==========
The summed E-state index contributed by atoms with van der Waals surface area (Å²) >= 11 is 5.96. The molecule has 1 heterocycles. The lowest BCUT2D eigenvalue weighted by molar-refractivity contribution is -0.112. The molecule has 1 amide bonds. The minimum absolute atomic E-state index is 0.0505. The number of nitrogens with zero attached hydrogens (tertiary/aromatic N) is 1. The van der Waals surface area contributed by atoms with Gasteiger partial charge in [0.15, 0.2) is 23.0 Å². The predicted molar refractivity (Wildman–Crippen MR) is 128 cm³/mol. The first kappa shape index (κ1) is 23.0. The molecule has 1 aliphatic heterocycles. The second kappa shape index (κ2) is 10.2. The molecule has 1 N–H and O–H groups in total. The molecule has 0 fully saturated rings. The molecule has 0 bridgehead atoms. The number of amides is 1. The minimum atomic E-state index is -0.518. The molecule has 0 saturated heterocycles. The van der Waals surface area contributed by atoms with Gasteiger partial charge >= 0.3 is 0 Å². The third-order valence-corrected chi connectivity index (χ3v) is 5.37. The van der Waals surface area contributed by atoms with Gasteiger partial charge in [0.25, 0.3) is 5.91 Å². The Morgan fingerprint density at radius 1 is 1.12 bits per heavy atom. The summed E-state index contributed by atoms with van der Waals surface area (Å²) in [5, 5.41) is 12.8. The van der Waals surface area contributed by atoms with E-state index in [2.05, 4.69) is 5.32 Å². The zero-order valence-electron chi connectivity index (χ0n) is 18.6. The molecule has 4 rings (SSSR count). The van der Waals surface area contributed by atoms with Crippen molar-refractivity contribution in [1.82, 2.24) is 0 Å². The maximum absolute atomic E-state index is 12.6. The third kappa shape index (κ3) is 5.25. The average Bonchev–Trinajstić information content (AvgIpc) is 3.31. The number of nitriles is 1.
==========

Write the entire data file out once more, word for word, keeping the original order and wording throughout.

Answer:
The summed E-state index contributed by atoms with van der Waals surface area (Å²) >= 11 is 5.96. The molecule has 1 heterocycles. The lowest BCUT2D eigenvalue weighted by molar-refractivity contribution is -0.112. The molecule has 1 amide bonds. The minimum absolute atomic E-state index is 0.0505. The number of nitrogens with zero attached hydrogens (tertiary/aromatic N) is 1. The van der Waals surface area contributed by atoms with Gasteiger partial charge in [0.15, 0.2) is 23.0 Å². The predicted molar refractivity (Wildman–Crippen MR) is 128 cm³/mol. The first kappa shape index (κ1) is 23.0. The molecule has 1 aliphatic heterocycles. The second kappa shape index (κ2) is 10.2. The molecule has 1 N–H and O–H groups in total. The molecule has 0 fully saturated rings. The molecule has 0 bridgehead atoms. The number of amides is 1. The minimum atomic E-state index is -0.518. The molecule has 0 saturated heterocycles. The van der Waals surface area contributed by atoms with Gasteiger partial charge >= 0.3 is 0 Å². The third-order valence-corrected chi connectivity index (χ3v) is 5.37. The van der Waals surface area contributed by atoms with Gasteiger partial charge in [0.25, 0.3) is 5.91 Å². The Morgan fingerprint density at radius 1 is 1.12 bits per heavy atom. The summed E-state index contributed by atoms with van der Waals surface area (Å²) in [5, 5.41) is 12.8. The van der Waals surface area contributed by atoms with E-state index in [2.05, 4.69) is 5.32 Å². The zero-order valence-electron chi connectivity index (χ0n) is 18.6. The molecule has 4 rings (SSSR count). The van der Waals surface area contributed by atoms with Crippen molar-refractivity contribution in [1.82, 2.24) is 0 Å². The maximum absolute atomic E-state index is 12.6. The third kappa shape index (κ3) is 5.25. The average Bonchev–Trinajstić information content (AvgIpc) is 3.31. The number of nitriles is 1.